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About 15 years ago (some time between 2008 and 2010), back when I was still using Internet Explorer on Windows XP, I was browsing a very lightweight website which was working super smoothly, and everything was working well.

But sometimes, as I was navigating and switching from pages to pages, the browser happened to be freezing for 5 seconds, which it never did before. After a thorough investigation, I realised the freezing happened whenever a very specific advertisement appeared at the top of the webpage, which showed a bunch of loading icons before saying something in the line of:

Too slow? Switch over to Google Chrome, the world's fastest browser!

Which means they were deliberately creating the situation that favoured switching over to their product (notwithstanding the fact Internet Explorer is what it is).

But this is a mundane situation which made me wonder: if a company purposely caused a competitor's product to work badly in order to increase their own sales, would it be legal? Is the notion of "fair competition" even a thing in regards to the laws in some countries?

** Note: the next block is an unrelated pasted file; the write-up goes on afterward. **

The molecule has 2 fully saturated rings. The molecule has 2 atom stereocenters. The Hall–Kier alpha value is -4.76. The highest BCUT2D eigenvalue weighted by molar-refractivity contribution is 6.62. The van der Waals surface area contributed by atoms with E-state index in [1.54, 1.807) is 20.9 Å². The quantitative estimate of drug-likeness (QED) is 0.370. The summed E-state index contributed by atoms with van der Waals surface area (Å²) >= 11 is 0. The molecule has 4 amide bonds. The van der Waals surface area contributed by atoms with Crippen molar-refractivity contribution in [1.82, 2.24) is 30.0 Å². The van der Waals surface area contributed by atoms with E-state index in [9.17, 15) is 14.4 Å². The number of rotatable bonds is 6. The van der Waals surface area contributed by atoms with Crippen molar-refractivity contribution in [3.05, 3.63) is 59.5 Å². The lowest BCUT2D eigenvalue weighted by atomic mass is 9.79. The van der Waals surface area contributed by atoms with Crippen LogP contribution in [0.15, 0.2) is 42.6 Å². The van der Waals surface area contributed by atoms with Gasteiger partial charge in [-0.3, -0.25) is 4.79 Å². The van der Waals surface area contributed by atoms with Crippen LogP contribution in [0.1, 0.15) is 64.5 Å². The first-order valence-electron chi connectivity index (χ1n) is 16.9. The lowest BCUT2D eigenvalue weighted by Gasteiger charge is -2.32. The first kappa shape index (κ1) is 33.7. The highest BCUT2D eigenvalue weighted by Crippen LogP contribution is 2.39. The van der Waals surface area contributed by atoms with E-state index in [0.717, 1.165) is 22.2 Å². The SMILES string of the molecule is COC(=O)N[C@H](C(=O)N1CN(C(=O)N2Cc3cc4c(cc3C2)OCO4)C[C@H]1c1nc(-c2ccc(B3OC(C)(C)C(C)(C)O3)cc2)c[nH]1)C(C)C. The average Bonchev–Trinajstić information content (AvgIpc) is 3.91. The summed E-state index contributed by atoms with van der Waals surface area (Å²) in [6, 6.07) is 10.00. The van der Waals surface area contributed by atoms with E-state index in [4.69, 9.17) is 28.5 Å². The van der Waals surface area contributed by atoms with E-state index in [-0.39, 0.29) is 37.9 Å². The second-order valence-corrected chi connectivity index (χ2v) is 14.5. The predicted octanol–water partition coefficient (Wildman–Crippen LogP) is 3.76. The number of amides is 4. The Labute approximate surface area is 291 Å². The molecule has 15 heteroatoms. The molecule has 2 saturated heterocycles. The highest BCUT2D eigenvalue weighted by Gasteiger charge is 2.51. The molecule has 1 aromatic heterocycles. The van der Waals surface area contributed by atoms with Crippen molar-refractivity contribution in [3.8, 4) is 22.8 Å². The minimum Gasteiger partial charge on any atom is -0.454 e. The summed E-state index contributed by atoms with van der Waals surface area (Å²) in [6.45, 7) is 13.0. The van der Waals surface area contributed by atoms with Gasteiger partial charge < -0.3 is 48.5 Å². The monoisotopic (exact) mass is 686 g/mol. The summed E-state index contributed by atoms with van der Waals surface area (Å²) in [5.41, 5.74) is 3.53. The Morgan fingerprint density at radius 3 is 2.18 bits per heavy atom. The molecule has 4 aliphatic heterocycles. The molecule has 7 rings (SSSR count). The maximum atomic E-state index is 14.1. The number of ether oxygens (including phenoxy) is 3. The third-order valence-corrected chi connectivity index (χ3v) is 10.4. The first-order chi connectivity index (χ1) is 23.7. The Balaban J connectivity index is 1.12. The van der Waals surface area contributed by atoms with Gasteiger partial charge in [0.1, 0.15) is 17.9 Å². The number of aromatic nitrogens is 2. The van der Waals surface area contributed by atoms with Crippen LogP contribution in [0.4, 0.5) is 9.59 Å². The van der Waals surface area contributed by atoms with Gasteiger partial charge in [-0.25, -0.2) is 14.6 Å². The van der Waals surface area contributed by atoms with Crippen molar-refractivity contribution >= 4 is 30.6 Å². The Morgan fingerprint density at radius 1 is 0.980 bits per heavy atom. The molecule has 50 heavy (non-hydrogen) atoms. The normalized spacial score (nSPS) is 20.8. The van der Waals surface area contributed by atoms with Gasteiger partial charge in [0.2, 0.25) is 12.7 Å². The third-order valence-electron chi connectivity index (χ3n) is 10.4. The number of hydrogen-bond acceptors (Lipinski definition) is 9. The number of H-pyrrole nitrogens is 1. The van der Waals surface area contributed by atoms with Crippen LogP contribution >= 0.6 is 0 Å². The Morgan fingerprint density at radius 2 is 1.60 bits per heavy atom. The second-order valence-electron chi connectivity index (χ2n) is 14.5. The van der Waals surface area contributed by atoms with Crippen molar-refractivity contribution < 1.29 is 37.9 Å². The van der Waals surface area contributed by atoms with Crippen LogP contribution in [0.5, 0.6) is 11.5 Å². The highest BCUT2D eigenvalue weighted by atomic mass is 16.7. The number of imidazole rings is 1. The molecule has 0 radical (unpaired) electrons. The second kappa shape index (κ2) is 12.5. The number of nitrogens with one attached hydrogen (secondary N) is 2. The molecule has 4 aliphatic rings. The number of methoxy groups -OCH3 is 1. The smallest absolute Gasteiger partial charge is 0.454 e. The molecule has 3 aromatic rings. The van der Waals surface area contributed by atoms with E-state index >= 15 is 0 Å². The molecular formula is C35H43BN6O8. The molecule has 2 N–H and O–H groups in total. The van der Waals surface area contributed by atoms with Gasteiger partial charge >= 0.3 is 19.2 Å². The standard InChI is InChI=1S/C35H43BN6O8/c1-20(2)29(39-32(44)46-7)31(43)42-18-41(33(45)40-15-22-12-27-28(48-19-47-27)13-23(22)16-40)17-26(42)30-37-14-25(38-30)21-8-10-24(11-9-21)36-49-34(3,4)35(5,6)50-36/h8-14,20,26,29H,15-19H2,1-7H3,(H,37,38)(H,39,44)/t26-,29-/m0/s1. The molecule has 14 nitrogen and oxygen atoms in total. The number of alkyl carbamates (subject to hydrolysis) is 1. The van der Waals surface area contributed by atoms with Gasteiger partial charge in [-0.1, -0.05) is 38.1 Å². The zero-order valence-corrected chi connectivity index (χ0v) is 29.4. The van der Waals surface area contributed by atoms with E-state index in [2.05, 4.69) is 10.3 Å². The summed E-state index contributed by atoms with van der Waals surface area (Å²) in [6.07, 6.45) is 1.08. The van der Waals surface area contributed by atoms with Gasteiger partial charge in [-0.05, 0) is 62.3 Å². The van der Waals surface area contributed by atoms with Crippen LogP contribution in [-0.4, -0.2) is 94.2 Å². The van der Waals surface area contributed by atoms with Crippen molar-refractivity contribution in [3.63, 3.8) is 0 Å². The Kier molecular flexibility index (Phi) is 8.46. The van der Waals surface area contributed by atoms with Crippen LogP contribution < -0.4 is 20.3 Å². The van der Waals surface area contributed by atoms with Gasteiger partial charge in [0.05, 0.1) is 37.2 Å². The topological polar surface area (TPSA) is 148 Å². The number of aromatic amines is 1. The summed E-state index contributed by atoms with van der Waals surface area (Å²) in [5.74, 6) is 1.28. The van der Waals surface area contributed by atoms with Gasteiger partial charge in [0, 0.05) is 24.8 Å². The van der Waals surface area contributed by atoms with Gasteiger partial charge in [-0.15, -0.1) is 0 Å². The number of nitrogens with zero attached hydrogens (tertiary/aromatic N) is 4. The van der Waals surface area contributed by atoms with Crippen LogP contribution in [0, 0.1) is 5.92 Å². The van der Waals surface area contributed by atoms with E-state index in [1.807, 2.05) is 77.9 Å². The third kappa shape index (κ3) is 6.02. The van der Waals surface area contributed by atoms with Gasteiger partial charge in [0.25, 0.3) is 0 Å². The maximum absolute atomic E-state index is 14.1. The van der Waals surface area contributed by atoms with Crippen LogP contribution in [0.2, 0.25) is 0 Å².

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    In the US I suspect this would violate laws against computer abuse.
    – Barmar
    Commented Apr 11 at 22:08
  • Were you logged into Google at the time? They may have been affecting your use of IE on your computer, which is a different thing (not affecting IE itself, but only how you see it). Sounds shifty either way, but different legal implications and a lot easier to do. Commented Apr 12 at 11:59
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    @ItWasLikeThatWhenIGotHere Nah, that was before I had created my first Gmail account.
    – Clockwork
    Commented Apr 12 at 12:03

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